artificial intelligence research and development

Monsanto to Use Artificial Intelligence in Agriculture

Collaboration to Discover New Crop Protection Technologies

Monsanto announced a collaboration with Atomwise, a company specializing in artificial intelligence for drug discovery. Together, they intend to develop new bioscience technologies protecting crop production. Monsanto is a big player when it comes to plant biotechnology patenting. The company is known for its innovations in crop protection methods and plant seeds. Atomwise will leverage their deep learning algorithms in artificial intelligence research and development to predict new crop production and protection technologies. Atomwise has partnered with a number of universities and drug companies in drug discovery for indications in Ebola, Leukemia, Brain Cancer, and more.

This collaboration forecasts a greater reliance on artificial intelligence to assist with the technology development, and patents in agriculture and other legacy industries beyond computer engineering. The use of artificial intelligence for discovering new molecules can drastically cut down the time it takes traditional laboratory methods.

Since launching in 2012, Atomwise holds just five artificial intelligence (AI) patents, but they plan on using their technologies to upend the way drug discoveries are made. These patents are in the fields of deep learning, data structuring, and classification.

Atomwise Patent Classifications
G06N COMPUTER SYSTEMS BASED ON SPECIFIC COMPUTATIONAL MODELS
G06K RECOGNITION OF DATA
G06F ELECTRICAL DIGITAL DATA PROCESSING
G06T IMAGE DATA PROCESSING OR GENERATION, IN GENERAL
Monsanto’s Top 5 Granted Patent Classifications

On the other hand, Monsanto dominates the seed and agriculture markets in the US; they own more than 60,000 patents in agriculture and micro-organism compounds worldwide.

Classification Count
A01H NEW PLANTS OR PROCESSES FOR OBTAINING THEM 4,538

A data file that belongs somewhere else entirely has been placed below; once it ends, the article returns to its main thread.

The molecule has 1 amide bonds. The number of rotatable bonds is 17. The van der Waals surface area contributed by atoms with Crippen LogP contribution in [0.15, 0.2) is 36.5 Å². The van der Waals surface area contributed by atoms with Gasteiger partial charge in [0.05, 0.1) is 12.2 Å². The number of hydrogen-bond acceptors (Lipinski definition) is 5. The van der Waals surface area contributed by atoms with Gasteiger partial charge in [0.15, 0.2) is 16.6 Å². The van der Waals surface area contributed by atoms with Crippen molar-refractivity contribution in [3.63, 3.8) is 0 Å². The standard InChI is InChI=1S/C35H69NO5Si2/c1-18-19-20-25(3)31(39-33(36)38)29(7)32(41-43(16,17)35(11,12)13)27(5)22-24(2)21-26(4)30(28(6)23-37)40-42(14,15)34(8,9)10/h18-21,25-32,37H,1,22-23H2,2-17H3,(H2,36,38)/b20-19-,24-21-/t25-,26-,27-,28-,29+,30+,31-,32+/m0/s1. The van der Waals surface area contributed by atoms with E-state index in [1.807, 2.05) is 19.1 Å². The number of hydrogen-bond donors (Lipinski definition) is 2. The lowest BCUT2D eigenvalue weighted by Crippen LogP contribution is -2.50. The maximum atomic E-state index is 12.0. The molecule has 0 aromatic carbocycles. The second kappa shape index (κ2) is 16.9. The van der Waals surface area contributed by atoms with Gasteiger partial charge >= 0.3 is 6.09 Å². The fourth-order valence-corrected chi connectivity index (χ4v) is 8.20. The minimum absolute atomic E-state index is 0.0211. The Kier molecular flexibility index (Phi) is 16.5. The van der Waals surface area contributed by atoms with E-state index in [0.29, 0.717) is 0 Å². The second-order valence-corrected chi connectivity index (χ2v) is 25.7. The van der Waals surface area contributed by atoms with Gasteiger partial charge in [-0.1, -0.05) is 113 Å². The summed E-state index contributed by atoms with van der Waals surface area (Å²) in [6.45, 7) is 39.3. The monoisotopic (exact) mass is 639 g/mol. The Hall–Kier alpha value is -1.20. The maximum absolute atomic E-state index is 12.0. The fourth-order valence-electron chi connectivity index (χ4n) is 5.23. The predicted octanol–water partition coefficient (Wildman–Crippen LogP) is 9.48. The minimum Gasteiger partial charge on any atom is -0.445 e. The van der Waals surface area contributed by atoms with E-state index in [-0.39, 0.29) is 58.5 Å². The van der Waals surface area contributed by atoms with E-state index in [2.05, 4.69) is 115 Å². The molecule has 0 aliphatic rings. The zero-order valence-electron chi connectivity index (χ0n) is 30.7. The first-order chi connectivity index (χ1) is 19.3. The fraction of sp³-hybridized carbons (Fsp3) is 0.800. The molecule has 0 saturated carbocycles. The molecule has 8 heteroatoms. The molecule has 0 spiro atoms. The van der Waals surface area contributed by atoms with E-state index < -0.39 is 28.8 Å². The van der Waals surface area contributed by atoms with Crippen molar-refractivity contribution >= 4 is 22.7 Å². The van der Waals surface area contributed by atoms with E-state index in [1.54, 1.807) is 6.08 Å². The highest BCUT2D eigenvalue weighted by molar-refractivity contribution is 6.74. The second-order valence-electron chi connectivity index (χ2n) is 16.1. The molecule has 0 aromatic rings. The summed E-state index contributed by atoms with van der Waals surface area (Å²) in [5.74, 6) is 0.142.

C12N MICRO-ORGANISMS OR ENZYMES 2,995
A01N PRESERVATION OF BODIES OF HUMANS OR ANIMALS OR PLANTS OR PARTS THEREOF 2,994
C07C ACYCLIC OR CARBOCYCLIC COMPOUNDS 2,533
C07F ACYCLIC, CARBOCYCLIC OR HETEROCYCLIC COMPOUNDS CONTAINING ELEMENTS OTHER THAN CARBON, HYDROGEN, HALOGEN, OXYGEN, NITROGEN, SULFUR, SELENIUM OR TELLURIUM 2,238
Monsanto’s Recent M&A Activity

Last year, Monsanto acquired WeatherMe, a tool for farm management and plant disease forecasting. WeatherMe uses statistical pattern recognition to better manage crop production. This could concern other innovators in agriculture looking to break in or retain market share, especially given Monsanto’s recently announced merger with Bayer. By itself, Bayer is heavily invested in crop science and artificial intelligence; they have marketed several of pesticides and herbicides derived from collaborations and AI. Bayer has also announced a number of recent collaborations in agricultural research, crop protection methods, and enhancing crop yields. Though the Monsanto – Bayer acquisition may hit some roadblocks, such an acquisition would radically change the agribusiness landscape.

The Future of Agribusiness

A successful, patented product in crop protection will affect the future of agribusiness. Many companies are hoping to solve the issues that plague farmers around the world, including:

  • diseases that affect plant populations,
  • climate change,
  • soil degradation, and
  • waste.

Corporations should be looking toward artificial intelligence research and development to bolster their own product offerings. With these tools combined, one could speculate that Monsanto is attempting to grow its position in the crop management and protection space using artificial intelligence. Optimizing farming practices around the world will be one of the most crucial areas for innovators in the coming decades. As the global population rises, the demand for food will further strain the already limited resources available. An innovation that makes crop production more sustainable and efficient will have massive global impact, and thus, massive profit.

About the author: Megan Rourke
Megan Rourke
As ktMINE’s lead research analyst, Megan Rourke analyzes intellectual property and licensing data sets to uncover market trends and company innovations. Megan uses this knowledge to provide ktMINE users with actionable insights based on the most up-to-date intellectual property data. As she interacts with these data sets on a daily basis, she knows the in’s and out’s of all things licensing and IP related. Megan has been cited in Intellectual Asset Management (IAM) and co-authored a report distributed by AutoHarvest.